I've spent the last year working at Kestrel Heights School, a 6-12 charter school in Durham. It's really wanting to write this post that spurred my launch of this blog, as referenced earlier -- it's personal to me, and doesn't really fit the idea of Boy, n: A noise with dirt on it being Leo's baby book.
Friday morning was the 8th grade awards ceremony. It was one of those events where everybody gets something, so you can think of it as a "real" awards ceremony or not as you wish. The whole 8th grade staff helped present the certificates. It was really the first good chance I'd had to bring up the news of my departure to the 8th graders since Kirstin got her offer from School A. I didn't make it through without crying. When the last awardee was asking me not to cry, it only made things worse.
The following night was a smaller awards ceremony for students in all grades designed to honor the students of the year. I presented the 11th grade award, and the recipient was crying afterward. There are several students I've had this year that I'll miss tremendously. Some of them I would have missed anyway, as they were returning to the public school system for high school.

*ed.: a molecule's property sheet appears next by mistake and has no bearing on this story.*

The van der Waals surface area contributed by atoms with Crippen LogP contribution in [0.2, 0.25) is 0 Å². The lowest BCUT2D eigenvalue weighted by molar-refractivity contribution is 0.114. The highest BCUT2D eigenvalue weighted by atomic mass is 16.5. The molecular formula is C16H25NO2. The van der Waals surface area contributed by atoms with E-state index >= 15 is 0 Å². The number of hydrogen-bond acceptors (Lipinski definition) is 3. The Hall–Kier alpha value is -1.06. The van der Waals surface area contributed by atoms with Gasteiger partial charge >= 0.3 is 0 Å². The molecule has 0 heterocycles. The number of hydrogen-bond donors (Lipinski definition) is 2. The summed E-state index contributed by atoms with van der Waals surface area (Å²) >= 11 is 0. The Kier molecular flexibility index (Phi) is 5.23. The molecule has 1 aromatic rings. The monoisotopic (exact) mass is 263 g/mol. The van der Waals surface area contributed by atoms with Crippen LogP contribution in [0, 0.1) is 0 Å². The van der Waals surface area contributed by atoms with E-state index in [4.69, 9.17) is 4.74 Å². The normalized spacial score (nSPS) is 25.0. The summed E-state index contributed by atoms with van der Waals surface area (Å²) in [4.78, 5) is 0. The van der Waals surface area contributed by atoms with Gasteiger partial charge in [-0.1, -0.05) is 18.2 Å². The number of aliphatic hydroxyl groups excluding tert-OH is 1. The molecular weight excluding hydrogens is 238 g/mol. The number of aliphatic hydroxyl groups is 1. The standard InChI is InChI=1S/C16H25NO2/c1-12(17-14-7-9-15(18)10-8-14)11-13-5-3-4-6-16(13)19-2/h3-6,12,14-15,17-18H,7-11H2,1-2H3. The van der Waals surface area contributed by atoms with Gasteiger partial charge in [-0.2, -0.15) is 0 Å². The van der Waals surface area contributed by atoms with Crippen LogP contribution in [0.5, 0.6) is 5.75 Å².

There was yet another awards ceremony Tuesday morning on the last day of school. It's a standing offer to students in my core classes (read: non-electives) that the student with the highest academic average for the year in each class period gets a book of their choice. This year's winners chose Twilight, by Stephanie Meyer; The Golem's Eye, by Jonathon Stroud, and Stardust, by Neil Gaiman. (The last student actually allowed me to pick for her, sort of -- she didn't know what she wanted, and I took a good guess based on other things I'd seen her read during the year.)
Tomorrow is the next game night at my friend Rick's, and there's a parent of somebody who would have been a student of mine next year that I think will want more details than I could comfortably talk about on Saturday.
We're going to try to go to Sunday's Durham Bulls game, if it isn't sold out. It's the only thing I asked about for Father's Day.